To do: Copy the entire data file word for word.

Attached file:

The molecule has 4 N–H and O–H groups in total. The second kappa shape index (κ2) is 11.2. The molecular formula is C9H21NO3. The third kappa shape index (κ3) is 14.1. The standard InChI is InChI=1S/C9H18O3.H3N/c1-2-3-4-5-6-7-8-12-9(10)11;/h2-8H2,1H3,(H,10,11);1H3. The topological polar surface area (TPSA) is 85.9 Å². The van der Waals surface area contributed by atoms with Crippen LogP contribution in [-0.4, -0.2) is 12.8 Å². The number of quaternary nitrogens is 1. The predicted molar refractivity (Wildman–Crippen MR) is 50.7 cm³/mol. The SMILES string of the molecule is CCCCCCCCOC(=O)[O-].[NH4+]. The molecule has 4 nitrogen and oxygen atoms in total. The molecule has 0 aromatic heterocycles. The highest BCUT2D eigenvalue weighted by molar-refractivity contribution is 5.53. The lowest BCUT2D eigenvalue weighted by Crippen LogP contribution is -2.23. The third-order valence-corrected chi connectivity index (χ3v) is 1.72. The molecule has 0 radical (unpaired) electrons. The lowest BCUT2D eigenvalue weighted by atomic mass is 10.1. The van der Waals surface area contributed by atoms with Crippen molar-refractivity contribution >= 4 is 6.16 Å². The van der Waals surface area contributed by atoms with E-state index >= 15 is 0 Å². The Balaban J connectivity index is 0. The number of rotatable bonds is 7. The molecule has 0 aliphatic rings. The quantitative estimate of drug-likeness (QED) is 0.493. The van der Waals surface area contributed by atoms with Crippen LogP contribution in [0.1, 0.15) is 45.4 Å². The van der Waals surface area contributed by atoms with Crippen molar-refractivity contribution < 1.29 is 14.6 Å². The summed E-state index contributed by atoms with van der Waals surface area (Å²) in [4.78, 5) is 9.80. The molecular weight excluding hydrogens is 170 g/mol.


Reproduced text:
The molecule has 4 N–H and O–H groups in total. The second kappa shape index (κ2) is 11.2. The molecular formula is C9H21NO3. The third kappa shape index (κ3) is 14.1. The standard InChI is InChI=1S/C9H18O3.H3N/c1-2-3-4-5-6-7-8-12-9(10)11;/h2-8H2,1H3,(H,10,11);1H3. The topological polar surface area (TPSA) is 85.9 Å². The van der Waals surface area contributed by atoms with Crippen LogP contribution in [-0.4, -0.2) is 12.8 Å². The number of quaternary nitrogens is 1. The predicted molar refractivity (Wildman–Crippen MR) is 50.7 cm³/mol. The SMILES string of the molecule is CCCCCCCCOC(=O)[O-].[NH4+]. The molecule has 4 nitrogen and oxygen atoms in total. The molecule has 0 aromatic heterocycles. The highest BCUT2D eigenvalue weighted by molar-refractivity contribution is 5.53. The lowest BCUT2D eigenvalue weighted by Crippen LogP contribution is -2.23. The third-order valence-corrected chi connectivity index (χ3v) is 1.72. The molecule has 0 radical (unpaired) electrons. The lowest BCUT2D eigenvalue weighted by atomic mass is 10.1. The van der Waals surface area contributed by atoms with Crippen molar-refractivity contribution >= 4 is 6.16 Å². The van der Waals surface area contributed by atoms with E-state index >= 15 is 0 Å². The Balaban J connectivity index is 0. The number of rotatable bonds is 7. The molecule has 0 aliphatic rings. The quantitative estimate of drug-likeness (QED) is 0.493. The van der Waals surface area contributed by atoms with Crippen LogP contribution in [0.1, 0.15) is 45.4 Å². The van der Waals surface area contributed by atoms with Crippen molar-refractivity contribution < 1.29 is 14.6 Å². The summed E-state index contributed by atoms with van der Waals surface area (Å²) in [4.78, 5) is 9.80. The molecular weight excluding hydrogens is 170 g/mol.